“Now We’re Talking – The Huffington Post” (interview with Glenn Greenwald) [HuffPo]. “Let’s dig into Russia. I think your concern here is about evidentiary standards, not doubting whether Moscow could, or would, do bad things. But I also think you’re arguing that, if the allegations are true, they’re still not as serious as people are making them out to be. So I want to ask about both. [GREENWALD:] “OK, first let me just express my happiness and gratitude to hear my views on this issue correctly described. It’s very rare. It’s like water in a desert. So let me just take a moment to express my happiness.” • Well worth a read. More: “[O]nce an indictment rises to a certain level of specificity, in order to dismiss it you would have to assume that Mueller and his team are literally fabricating information. I don’t think that’s likely.” • I think it’s entirely likely, sad to say; call me counter-suggestible, but a coherent narrative is evidence of nothing but narrative skills. The intelligence community has the means, the motive, and (with Mueller) the opportunity for fabrication. As I keep saying, what’s at stake is a change in the Constitutional order: Veto power by the intelligence community over Presidential selection. The stakes are enormous, and have been evident since November 2016. Hence, the evidentiary standard needs to be very, very high. CIA cutouts won’t cut it. CrowdStrike-handled servers won’t cut it. Digital evidence, in general, never cuts it. Focus on the enormous stakes, which are not evident down in the weeds!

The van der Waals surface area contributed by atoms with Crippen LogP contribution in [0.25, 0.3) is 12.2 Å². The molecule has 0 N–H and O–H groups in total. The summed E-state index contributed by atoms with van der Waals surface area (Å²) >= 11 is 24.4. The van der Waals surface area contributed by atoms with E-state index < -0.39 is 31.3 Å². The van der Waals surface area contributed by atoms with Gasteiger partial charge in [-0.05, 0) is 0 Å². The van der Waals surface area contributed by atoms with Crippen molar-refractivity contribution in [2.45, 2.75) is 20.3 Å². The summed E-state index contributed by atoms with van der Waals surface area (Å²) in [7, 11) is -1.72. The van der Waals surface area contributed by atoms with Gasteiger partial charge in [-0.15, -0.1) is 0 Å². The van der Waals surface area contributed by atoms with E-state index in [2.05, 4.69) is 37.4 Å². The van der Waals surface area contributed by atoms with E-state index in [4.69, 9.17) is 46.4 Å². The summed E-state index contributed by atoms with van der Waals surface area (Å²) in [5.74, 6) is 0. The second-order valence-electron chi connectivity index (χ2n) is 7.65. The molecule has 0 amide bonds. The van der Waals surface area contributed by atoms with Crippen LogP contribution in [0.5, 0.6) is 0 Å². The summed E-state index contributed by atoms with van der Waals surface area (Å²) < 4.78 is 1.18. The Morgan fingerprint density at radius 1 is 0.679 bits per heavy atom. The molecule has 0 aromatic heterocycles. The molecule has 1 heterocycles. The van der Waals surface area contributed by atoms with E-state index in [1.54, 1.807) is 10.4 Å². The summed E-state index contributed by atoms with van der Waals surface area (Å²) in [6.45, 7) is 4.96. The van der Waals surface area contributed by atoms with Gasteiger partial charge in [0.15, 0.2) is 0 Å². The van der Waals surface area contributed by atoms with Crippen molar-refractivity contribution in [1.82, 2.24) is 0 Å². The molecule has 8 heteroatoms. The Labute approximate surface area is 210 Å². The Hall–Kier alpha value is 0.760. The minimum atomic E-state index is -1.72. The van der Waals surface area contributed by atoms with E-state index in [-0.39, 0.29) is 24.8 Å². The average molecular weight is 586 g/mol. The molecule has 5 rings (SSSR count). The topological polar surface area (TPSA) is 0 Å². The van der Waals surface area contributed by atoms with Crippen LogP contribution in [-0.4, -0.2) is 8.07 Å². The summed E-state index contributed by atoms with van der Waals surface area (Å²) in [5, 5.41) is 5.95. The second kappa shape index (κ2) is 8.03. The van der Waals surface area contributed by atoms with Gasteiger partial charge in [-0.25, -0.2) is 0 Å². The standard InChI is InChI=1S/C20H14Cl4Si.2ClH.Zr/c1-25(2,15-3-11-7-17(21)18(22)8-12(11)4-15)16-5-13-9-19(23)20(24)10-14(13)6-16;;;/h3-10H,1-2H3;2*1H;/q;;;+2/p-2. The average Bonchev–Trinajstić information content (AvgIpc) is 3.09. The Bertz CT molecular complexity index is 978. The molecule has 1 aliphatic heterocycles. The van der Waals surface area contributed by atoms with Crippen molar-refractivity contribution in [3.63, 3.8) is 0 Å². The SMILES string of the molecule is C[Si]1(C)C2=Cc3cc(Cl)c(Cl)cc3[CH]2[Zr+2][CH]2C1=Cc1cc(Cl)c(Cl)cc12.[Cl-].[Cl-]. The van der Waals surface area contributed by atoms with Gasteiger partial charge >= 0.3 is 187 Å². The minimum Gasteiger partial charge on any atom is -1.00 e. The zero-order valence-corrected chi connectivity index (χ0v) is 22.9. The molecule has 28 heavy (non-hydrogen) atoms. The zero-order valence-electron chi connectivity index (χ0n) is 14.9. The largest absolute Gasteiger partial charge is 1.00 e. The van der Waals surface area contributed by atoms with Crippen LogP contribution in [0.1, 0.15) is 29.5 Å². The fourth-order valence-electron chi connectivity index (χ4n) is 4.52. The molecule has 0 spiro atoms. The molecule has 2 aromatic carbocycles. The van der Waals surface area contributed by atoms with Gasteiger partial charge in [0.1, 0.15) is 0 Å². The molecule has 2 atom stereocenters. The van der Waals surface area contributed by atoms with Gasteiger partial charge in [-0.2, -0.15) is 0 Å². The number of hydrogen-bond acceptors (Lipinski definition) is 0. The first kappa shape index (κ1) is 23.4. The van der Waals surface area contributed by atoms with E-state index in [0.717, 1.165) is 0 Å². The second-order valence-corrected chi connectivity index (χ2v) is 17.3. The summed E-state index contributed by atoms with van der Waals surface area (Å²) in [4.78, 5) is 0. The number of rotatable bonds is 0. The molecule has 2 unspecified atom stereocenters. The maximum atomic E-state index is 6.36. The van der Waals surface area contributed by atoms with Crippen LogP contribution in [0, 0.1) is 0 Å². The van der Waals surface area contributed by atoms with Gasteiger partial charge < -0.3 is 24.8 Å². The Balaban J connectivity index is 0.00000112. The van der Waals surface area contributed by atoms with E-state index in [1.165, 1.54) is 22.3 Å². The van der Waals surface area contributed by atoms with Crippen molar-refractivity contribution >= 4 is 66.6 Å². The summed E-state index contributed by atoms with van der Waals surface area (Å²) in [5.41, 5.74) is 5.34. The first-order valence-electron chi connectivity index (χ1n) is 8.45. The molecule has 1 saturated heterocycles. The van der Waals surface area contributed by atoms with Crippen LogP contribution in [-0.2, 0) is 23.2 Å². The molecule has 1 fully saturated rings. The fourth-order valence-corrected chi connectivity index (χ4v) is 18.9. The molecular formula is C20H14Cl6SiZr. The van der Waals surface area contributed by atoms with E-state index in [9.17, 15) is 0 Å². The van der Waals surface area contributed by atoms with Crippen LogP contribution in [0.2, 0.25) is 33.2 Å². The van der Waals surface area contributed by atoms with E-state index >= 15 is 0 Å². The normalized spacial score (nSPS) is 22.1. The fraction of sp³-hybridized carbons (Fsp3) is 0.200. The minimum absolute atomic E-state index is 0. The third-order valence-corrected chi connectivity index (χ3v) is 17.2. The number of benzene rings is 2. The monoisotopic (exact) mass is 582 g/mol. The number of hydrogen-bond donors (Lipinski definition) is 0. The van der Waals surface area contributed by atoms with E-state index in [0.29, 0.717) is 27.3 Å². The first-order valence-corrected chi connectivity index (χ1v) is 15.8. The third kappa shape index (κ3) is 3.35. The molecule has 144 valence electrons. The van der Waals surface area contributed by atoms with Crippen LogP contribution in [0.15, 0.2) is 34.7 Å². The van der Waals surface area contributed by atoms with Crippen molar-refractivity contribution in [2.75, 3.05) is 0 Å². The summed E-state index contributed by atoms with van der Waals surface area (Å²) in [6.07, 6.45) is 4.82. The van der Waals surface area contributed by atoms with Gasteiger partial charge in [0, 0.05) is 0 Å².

“AP sources: Lawyer was told Russia had ‘Trump over a barrel'” [Associated Press]. “[The previously unreported details] add to the public understanding of those pivotal summer months as the FBI and intelligence community scrambled to untangle possible connections between the Trump campaign and Russia. And they reflect the concern of Steele, a longtime FBI informant whose Democratic-funded research into Trump ties to Russia was compiled into a dossier, that the Republican presidential candidate was possibly compromised and his urgent efforts to convey that anxiety to contacts at the FBI and Justice Department.” • See above.